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Its Nature, Instruments, Sources, Sounds, Development & Performers

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for the trombone is written in the bass clef but In the same key as music for the piano; in other words, no transposition Is necessary.
It is self-evident from the records of early jazz that none of the pioneer trombonists had a complete mastery of the instru­ment It was a trombonist, Kid Ory, who led the first Negro jazz band ever to make a record. Ory, highly regarded as a tailgate trombonist, capable also of taking solos, was prominent as a member of the King Oliver unit, of his own band, and the small Louis Armstrong group of the 1920s. Two other New Orleans musicians, Honore Dutrey, also heard with Oliver and Armstrong, and Preston Jackson, heard in Chicago in the 1920s, were among the other early exponents of a similar style, while "Daddy" Edwards of the Original Dixieland Jazz Band and George Branis of the New Orleans Rhythm Kings provided the JBrst tailgate notes of significance in white jazz.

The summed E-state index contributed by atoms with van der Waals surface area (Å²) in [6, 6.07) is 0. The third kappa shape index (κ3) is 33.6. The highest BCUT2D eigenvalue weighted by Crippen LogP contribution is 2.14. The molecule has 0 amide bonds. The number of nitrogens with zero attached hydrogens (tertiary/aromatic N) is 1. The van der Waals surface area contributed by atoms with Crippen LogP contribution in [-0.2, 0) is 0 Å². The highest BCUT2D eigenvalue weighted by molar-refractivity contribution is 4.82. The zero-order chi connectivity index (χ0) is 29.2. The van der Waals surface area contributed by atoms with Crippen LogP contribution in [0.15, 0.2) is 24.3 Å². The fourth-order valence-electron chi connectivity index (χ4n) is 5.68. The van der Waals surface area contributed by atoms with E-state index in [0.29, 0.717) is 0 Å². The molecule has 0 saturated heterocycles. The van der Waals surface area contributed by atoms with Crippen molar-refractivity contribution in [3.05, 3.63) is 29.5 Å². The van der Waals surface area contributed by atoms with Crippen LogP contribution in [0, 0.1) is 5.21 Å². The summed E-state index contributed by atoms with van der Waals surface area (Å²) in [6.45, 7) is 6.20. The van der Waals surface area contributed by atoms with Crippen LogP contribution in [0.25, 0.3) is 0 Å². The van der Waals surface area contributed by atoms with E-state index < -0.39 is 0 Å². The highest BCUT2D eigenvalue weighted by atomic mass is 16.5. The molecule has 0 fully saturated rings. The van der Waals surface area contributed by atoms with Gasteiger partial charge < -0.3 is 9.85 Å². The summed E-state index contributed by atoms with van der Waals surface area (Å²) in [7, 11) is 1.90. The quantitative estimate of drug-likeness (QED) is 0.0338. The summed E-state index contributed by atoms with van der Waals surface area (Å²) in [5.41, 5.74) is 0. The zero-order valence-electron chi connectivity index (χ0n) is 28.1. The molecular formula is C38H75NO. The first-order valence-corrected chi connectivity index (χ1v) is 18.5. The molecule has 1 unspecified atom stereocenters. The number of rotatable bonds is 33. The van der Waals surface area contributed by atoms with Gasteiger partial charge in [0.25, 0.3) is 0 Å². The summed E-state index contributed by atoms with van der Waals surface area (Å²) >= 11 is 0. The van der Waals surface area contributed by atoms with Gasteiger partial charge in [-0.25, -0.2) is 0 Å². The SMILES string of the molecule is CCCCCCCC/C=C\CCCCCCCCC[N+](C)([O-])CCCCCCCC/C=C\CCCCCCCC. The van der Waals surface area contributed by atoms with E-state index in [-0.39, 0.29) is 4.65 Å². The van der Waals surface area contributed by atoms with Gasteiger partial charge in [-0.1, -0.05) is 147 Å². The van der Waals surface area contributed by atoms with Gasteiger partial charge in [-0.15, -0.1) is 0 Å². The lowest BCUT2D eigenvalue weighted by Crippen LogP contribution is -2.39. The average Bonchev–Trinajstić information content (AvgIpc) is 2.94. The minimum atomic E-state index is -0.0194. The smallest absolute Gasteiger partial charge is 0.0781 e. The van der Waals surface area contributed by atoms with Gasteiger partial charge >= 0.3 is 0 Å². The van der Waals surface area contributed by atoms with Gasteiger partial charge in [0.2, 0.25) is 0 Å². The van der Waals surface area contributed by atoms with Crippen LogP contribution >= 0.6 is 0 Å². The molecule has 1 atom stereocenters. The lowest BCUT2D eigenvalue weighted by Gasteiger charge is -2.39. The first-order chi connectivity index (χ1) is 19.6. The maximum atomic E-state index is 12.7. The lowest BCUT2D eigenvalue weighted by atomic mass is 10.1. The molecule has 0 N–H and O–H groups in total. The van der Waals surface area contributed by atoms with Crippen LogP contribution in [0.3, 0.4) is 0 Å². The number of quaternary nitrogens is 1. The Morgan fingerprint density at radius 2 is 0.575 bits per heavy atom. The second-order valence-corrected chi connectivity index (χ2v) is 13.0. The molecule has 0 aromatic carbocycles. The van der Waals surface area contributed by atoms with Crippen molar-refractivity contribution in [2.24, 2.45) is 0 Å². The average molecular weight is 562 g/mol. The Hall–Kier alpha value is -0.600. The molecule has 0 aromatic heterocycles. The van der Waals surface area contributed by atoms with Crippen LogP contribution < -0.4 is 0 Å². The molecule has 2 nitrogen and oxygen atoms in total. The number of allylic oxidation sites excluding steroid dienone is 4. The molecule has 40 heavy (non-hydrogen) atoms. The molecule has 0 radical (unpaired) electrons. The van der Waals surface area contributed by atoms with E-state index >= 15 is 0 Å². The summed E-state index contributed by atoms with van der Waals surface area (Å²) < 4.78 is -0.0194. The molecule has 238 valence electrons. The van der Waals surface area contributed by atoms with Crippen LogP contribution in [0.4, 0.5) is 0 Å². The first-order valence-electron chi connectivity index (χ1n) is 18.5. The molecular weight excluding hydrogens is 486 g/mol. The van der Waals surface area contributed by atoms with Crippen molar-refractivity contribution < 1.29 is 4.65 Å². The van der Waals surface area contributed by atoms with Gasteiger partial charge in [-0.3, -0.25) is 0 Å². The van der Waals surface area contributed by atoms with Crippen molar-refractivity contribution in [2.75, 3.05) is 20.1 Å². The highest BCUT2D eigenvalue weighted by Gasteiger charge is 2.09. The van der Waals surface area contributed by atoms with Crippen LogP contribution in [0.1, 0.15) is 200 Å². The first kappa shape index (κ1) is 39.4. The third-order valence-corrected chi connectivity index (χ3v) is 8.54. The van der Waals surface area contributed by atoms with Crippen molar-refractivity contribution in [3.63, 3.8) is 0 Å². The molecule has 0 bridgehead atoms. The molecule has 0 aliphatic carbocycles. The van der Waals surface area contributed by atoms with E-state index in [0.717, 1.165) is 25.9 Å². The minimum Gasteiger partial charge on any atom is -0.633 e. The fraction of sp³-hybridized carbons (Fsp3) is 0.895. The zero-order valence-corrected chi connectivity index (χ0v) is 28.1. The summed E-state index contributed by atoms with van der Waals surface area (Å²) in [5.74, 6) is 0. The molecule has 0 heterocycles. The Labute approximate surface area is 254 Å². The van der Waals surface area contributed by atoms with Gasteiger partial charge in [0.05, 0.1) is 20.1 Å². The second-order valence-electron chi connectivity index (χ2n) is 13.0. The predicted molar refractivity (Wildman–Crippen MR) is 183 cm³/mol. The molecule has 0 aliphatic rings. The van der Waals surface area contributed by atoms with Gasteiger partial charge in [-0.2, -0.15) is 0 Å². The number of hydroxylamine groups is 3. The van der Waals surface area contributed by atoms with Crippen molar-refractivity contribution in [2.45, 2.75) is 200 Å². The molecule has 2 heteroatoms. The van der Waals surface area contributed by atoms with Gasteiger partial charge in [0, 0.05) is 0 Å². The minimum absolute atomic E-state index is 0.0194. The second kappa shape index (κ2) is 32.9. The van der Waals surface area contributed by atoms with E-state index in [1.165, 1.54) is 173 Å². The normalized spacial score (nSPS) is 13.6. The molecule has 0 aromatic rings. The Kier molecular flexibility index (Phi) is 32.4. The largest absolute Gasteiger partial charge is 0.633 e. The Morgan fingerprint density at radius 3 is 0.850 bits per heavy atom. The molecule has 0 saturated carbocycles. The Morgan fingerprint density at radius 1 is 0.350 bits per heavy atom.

The history of the trombone as a completely controllable in­strument for melodic jazz solos may have begun with "MifF Mole. A member of the Memphis Five in 1923, Mole was a close associate between 1925 and 1930 of Red Nichols, and was Glenn Miller's early idol The Mole style represented the change to a new conception of the trombone in which each solo was the master, not the servant, of the seven positions of the slide. Tonally, Mole symbolized a flight from the harsh sounds, power­ful but rough and limited in emotional scope, of the early soloists. Mole was capable of a beautifully soft, velvet-edged sound. His solos with Nichols on records made thirty years ago do not sound corny even today.
On the blues records of that period, some of the more imagina­tive trombone creations were the work of Charlie Green, the trombonist heard on a number of Bessie Smith records; Joseph 'Tricky Sam" Nanton, whose rubber-plunger muted effects were to the Ellington trombone section what Bubber MUey was to his trumpet team. Another early trombonist, highly regarded by traditionalist jazz fans today, was Jimmy Archey, a Virginian who made his New York debut with Edgar Hayes m 1926, This was the year, incidentally, that a musician was first heard in Fletcher Henderson's band who, according to surviving contenv